The Colombian army are under investigation for a series of historical unlawful killings
— 1 minute read — by Sam Feierabend
A special court hearing in Colombia has ruled that its own military committed at least 6,400 extrajudicial killings in the period between 2002 and 2008 and presented them as combat deaths.
The Special Jurisdiction for Peace (JEP) court has been set up to investigate war crimes and atrocities committed in armed conflict over the last half-century between government forces and Marxist rebels in the South American country. The Marxist rebels laid down weapons in 2016 allowing investigations to begin. The JEP is yet to convict anyone of any war-related crime.
Previously, there had been 2,249 recorded civilian executions in Colombia between 1988 and 2014. The additional unlawful killings have been described as “illegitimate deaths presented as combat fatalities” which are also known as “false positives”.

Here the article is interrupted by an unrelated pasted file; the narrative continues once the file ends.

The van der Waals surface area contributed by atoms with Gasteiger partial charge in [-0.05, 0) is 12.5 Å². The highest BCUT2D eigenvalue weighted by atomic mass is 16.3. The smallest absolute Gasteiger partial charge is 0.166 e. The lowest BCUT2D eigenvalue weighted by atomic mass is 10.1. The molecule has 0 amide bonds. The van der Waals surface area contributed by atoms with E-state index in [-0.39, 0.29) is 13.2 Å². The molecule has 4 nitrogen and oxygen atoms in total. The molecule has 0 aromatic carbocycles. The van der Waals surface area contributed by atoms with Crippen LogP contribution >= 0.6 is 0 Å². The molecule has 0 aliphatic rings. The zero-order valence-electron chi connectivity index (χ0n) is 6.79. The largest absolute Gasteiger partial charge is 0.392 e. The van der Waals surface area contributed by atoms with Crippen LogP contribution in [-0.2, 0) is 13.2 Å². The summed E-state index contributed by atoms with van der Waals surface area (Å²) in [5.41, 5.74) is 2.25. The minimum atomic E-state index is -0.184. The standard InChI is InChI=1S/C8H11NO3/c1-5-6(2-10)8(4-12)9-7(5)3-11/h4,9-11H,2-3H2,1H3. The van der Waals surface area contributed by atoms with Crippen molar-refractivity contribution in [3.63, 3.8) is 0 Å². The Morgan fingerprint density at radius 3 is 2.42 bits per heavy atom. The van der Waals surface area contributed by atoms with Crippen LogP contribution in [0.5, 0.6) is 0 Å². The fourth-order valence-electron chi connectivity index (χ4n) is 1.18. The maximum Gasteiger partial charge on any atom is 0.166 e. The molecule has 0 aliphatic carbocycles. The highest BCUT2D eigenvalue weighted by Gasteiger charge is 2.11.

With neighbouring socialist-led country Venezuela inspiring left-wing rebels in Colombia, the government have been accused of falsely using the killings to add to statistics of left-wing activist deaths in order to bolster their own perceived success.
Former army commander Mario Montoya has been the highest ranking officer to testify in court. He strenuously denies any involvement in unlawful killings, with his lawyer’s defence stating that only 1% of the total military troops operating at the time are under investigation.
The JEP has also been investigating the actions of former left-wing rebel commanders during conflict. They accepted charges of committing crimes against humanity and war crimes . This means that potential 20 year jail sentences have been avoided.
Whilst no charges have yet been presented against the Colombian military, the investigation is a 10 year process. Many undiscovered war crimes still go unpunished globally and, if found guilty, the uncovering of Colombia’s atrocities may spark further investigations worldwide.